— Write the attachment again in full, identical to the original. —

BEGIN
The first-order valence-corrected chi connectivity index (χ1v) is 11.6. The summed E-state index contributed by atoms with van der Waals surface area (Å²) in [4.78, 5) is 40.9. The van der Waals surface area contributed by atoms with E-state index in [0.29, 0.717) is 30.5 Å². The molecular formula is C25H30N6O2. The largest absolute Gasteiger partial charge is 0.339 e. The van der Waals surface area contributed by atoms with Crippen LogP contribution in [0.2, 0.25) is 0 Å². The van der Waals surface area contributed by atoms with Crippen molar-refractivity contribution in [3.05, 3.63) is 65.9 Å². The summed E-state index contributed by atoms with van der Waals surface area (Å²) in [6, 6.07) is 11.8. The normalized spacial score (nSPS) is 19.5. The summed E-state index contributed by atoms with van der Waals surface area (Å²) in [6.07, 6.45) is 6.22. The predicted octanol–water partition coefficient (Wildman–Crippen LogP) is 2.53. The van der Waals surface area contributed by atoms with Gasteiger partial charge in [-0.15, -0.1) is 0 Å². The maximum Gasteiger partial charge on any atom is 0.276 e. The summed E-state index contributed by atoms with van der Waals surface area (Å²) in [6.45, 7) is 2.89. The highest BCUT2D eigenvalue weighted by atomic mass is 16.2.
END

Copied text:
The first-order valence-corrected chi connectivity index (χ1v) is 11.6. The summed E-state index contributed by atoms with van der Waals surface area (Å²) in [4.78, 5) is 40.9. The van der Waals surface area contributed by atoms with E-state index in [0.29, 0.717) is 30.5 Å². The molecular formula is C25H30N6O2. The largest absolute Gasteiger partial charge is 0.339 e. The van der Waals surface area contributed by atoms with Crippen LogP contribution in [0.2, 0.25) is 0 Å². The van der Waals surface area contributed by atoms with Crippen molar-refractivity contribution in [3.05, 3.63) is 65.9 Å². The summed E-state index contributed by atoms with van der Waals surface area (Å²) in [6, 6.07) is 11.8. The normalized spacial score (nSPS) is 19.5. The summed E-state index contributed by atoms with van der Waals surface area (Å²) in [6.07, 6.45) is 6.22. The predicted octanol–water partition coefficient (Wildman–Crippen LogP) is 2.53. The van der Waals surface area contributed by atoms with Gasteiger partial charge in [-0.15, -0.1) is 0 Å². The maximum Gasteiger partial charge on any atom is 0.276 e. The summed E-state index contributed by atoms with van der Waals surface area (Å²) in [6.45, 7) is 2.89. The highest BCUT2D eigenvalue weighted by atomic mass is 16.2.